by CARL VAN DOREN
Emily Dickinson, such a recluse that even Thoreau seems in
comparison a traveler, scarcely left her father's house and
grounds in Amherst for more than thirty years. She had been
in love with somebody and had somehow lost him. The records
agree on no other point. A secret in white, she moved
about on the safe side of the threshold or risked the long distance
to the garden. To cross the hedge to her brother's house
next door was an adventure. At times she preferred to send a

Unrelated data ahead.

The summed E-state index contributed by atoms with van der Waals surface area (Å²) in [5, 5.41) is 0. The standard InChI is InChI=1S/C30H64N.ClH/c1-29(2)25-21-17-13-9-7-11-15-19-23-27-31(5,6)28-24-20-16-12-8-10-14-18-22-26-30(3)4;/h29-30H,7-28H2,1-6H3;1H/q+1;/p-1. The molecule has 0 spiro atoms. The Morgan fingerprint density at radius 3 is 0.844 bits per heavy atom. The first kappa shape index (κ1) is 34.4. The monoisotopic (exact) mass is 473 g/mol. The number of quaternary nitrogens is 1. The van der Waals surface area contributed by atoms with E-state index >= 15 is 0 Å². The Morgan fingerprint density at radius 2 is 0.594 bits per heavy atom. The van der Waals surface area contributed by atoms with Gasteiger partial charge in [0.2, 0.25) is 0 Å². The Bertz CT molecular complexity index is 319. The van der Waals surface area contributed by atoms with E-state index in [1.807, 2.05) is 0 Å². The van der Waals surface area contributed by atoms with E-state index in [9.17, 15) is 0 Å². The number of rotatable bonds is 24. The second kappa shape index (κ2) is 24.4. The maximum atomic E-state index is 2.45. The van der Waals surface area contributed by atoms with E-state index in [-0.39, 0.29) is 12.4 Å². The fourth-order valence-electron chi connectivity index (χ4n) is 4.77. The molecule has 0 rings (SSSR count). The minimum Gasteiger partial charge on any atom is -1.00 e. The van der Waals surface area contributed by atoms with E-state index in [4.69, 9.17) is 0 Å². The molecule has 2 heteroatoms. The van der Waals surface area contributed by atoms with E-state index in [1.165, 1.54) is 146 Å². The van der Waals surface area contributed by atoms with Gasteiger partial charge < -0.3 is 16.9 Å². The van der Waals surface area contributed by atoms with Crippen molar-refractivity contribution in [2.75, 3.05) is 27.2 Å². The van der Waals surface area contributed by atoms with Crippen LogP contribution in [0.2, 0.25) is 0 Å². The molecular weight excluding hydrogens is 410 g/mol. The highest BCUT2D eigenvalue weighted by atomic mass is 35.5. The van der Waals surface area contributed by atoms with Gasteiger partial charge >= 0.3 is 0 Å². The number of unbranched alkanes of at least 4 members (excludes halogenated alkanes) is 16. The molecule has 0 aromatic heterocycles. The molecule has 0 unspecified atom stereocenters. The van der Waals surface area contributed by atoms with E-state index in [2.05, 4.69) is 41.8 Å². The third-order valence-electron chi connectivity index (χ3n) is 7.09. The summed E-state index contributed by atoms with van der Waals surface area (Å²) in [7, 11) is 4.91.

letter. Her letters, once she had taught herself to write in her
own way, were little more specific than her poems. She would
fold a thought or a mood into words and toss it to a friend.
Transcription and commentary copyright 2000 by
Martha Nell Smith, all rights reserved.
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Last updated on March 10, 2008